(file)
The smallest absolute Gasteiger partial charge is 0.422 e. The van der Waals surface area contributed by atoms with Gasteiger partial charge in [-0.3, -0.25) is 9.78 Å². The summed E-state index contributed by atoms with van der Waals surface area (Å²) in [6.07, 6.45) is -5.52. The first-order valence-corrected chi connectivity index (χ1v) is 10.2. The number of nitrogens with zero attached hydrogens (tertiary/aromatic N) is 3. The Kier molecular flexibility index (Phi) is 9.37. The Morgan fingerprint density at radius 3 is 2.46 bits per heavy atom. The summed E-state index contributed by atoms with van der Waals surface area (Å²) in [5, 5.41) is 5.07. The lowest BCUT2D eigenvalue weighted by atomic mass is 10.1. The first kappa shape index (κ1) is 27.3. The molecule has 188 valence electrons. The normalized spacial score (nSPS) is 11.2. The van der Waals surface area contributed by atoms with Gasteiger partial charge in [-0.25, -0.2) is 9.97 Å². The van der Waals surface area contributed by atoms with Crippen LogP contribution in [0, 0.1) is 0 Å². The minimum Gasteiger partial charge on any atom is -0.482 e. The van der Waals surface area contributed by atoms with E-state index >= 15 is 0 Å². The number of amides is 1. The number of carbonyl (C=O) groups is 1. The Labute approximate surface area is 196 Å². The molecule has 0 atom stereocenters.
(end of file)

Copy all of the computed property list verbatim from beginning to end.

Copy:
The smallest absolute Gasteiger partial charge is 0.422 e. The van der Waals surface area contributed by atoms with Gasteiger partial charge in [-0.3, -0.25) is 9.78 Å². The summed E-state index contributed by atoms with van der Waals surface area (Å²) in [6.07, 6.45) is -5.52. The first-order valence-corrected chi connectivity index (χ1v) is 10.2. The number of nitrogens with zero attached hydrogens (tertiary/aromatic N) is 3. The Kier molecular flexibility index (Phi) is 9.37. The Morgan fingerprint density at radius 3 is 2.46 bits per heavy atom. The summed E-state index contributed by atoms with van der Waals surface area (Å²) in [5, 5.41) is 5.07. The lowest BCUT2D eigenvalue weighted by atomic mass is 10.1. The first kappa shape index (κ1) is 27.3. The molecule has 188 valence electrons. The normalized spacial score (nSPS) is 11.2. The van der Waals surface area contributed by atoms with Gasteiger partial charge in [-0.25, -0.2) is 9.97 Å². The van der Waals surface area contributed by atoms with Crippen LogP contribution in [0, 0.1) is 0 Å². The minimum Gasteiger partial charge on any atom is -0.482 e. The van der Waals surface area contributed by atoms with E-state index >= 15 is 0 Å². The number of amides is 1. The number of carbonyl (C=O) groups is 1. The Labute approximate surface area is 196 Å². The molecule has 0 atom stereocenters.